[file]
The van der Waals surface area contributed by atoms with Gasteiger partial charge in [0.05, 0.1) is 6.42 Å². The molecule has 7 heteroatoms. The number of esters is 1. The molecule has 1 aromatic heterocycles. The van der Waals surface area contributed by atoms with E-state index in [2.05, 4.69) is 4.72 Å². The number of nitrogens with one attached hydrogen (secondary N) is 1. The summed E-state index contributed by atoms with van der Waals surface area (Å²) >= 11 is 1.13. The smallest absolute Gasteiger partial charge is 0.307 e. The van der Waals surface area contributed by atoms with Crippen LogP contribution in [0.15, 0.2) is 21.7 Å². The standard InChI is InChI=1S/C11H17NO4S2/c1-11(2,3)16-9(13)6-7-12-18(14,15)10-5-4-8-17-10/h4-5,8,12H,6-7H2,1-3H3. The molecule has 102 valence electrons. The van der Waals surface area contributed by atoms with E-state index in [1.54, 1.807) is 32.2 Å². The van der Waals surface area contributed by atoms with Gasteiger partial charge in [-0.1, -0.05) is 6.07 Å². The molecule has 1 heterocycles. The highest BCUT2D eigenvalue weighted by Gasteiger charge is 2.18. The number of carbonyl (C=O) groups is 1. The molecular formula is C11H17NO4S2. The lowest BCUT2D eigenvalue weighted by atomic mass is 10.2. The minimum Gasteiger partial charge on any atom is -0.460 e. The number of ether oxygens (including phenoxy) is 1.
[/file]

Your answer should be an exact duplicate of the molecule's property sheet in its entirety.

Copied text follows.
The van der Waals surface area contributed by atoms with Gasteiger partial charge in [0.05, 0.1) is 6.42 Å². The molecule has 7 heteroatoms. The number of esters is 1. The molecule has 1 aromatic heterocycles. The van der Waals surface area contributed by atoms with E-state index in [2.05, 4.69) is 4.72 Å². The number of nitrogens with one attached hydrogen (secondary N) is 1. The summed E-state index contributed by atoms with van der Waals surface area (Å²) >= 11 is 1.13. The smallest absolute Gasteiger partial charge is 0.307 e. The van der Waals surface area contributed by atoms with Crippen LogP contribution in [0.15, 0.2) is 21.7 Å². The standard InChI is InChI=1S/C11H17NO4S2/c1-11(2,3)16-9(13)6-7-12-18(14,15)10-5-4-8-17-10/h4-5,8,12H,6-7H2,1-3H3. The molecule has 102 valence electrons. The van der Waals surface area contributed by atoms with E-state index in [1.54, 1.807) is 32.2 Å². The van der Waals surface area contributed by atoms with Gasteiger partial charge in [-0.1, -0.05) is 6.07 Å². The molecule has 1 heterocycles. The highest BCUT2D eigenvalue weighted by Gasteiger charge is 2.18. The number of carbonyl (C=O) groups is 1. The molecular formula is C11H17NO4S2. The lowest BCUT2D eigenvalue weighted by atomic mass is 10.2. The minimum Gasteiger partial charge on any atom is -0.460 e. The number of ether oxygens (including phenoxy) is 1.